McLaren’s Andreas Seidl has weighed in on Formula 1’s current dilemma. With 9 races canceled or postponed and talk of closed-gate races, returning to racing sooner than later and the financial challenges that surround all of those decisions, Seidl waded into more pointed territory.
“What I think is an important point is the public acceptance of events happening again,” explained Seidl.
“I think it’s important that you only go back to go racing once we also have certainty when it comes down to protective equipment and that the number of tests for people are all in place.
“And, [that they] are available to people that actually need it, and that we are not the ones burning these tests or these materials, just for going back racing.
“I think there’s a big desire from people, from the public, from the fans, that especially in these lockdown situations we are all in at the moment, that sport events are happening again – even if it’s just on TV.
“But again, obviously, there’s a lot of different aspects that need to be considered.”
Andreas continued and as you would expect, protecting his team is paramount, as it is for Formula 1.
“As always, the most important thing is to protect our people, he said. “Definitely we can’t go back to racing until we definitely know that our people are safe. Then I think it will simply depend on the guidelines of our home countries, first of all, and then the travel guidelines.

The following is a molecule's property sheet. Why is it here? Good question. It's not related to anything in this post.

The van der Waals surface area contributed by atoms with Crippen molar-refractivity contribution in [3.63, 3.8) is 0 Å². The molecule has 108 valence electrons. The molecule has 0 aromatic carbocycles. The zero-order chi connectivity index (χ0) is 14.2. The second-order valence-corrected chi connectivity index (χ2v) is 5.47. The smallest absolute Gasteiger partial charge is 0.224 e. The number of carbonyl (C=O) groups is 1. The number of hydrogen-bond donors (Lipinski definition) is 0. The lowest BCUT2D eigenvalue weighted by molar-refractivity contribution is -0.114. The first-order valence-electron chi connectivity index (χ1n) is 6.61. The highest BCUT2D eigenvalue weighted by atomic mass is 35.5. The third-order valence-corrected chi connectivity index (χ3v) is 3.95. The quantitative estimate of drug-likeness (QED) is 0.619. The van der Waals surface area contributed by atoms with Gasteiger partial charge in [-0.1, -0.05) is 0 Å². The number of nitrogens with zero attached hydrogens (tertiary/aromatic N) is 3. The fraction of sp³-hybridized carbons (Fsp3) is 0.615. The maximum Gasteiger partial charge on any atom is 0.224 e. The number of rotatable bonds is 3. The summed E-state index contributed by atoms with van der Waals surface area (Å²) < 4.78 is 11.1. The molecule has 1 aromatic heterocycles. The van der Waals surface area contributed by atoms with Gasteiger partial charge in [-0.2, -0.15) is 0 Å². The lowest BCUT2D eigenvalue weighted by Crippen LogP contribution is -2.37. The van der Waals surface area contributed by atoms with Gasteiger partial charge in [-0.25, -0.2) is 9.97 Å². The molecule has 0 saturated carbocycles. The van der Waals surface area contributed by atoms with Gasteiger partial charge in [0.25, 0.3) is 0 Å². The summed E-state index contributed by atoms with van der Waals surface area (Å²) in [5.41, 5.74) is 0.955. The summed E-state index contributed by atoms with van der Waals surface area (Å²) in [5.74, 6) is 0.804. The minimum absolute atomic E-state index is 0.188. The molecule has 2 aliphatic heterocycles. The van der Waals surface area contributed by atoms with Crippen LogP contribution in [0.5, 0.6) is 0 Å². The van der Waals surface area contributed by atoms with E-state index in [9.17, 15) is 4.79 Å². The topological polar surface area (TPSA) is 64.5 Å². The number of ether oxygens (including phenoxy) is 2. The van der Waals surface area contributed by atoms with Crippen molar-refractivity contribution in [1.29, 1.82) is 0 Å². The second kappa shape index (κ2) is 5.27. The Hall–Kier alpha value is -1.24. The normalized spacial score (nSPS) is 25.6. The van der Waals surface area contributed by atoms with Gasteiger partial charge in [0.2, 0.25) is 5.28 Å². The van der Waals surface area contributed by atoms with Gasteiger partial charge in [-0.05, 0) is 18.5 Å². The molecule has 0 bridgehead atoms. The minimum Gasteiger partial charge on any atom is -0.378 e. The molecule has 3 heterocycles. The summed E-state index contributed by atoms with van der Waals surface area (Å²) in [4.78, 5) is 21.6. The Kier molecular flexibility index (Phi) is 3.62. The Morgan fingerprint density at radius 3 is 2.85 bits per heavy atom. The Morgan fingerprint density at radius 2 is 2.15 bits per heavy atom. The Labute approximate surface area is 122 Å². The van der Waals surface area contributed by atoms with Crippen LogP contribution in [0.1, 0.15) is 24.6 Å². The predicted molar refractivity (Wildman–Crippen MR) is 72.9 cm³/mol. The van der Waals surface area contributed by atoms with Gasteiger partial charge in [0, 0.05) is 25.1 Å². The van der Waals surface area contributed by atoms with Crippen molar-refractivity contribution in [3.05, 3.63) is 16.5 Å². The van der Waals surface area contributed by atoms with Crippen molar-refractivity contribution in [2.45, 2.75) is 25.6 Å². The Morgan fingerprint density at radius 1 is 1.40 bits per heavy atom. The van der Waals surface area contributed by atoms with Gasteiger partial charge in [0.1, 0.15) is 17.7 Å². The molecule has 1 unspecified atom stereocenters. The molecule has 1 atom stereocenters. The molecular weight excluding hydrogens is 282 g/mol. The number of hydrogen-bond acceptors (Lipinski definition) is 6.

“We need to see if that allows us to travel out and back into our home countries. We need to wait for the different countries to decide whether races should happen.
“And I think also, you need to see what the promoters are deciding because, especially with the changes of dates also for a lot of races, the promoters need to be up for it and it needs to make sense from the commercial point of view also for the promoters for F1.”
Like the rest of the world’s businesses, Andreas is thinking through a recovery plan and trying to discern the timing of restarting the engine. F1 is doing the same. Most companies are.
Some of those decisions could be linked to what the end game is for any decision they make and any decision a government (federal or local) makes concerning their mandates on public gatherings or simply restarting the economy and going back to work.
If the distancing and lockdowns were intended to slow the infection rate in order to not overwhelm the healthcare system, then there are many reports that this may have already occurred in some locations due to a terrific effort on the part of folks staying and working from home.
An end goal of slowing infection rates and sparing the healthcare system the peak deluge also would suggest that after you “flatten the curve”, the intention was to then restart the economy and go back to work knowing you’ve avoided the curve. This would also recognize that you will have more infections until such time a vaccine can be developed but as you have slowed the curve, the healthcare system could accommodate this new infection rate.
If the desire was to go into lockdown until a vaccine could be developed, well that’s a completely different timeline and one that isn’t going to happen for quite a while, by most reports. If Seidl intends to not race until such time as he can be assured that there is no risk of infection, that is also a longer timeline.
How does F1 and the teams decide to go racing again and what are the end goals of not only the nations they are racing in but the goals of each team and F1 in general? Eliminate any risk meaning waiting for vaccine or waiting until the curves are flattened and then go forward?
Hat Tip: Motorsport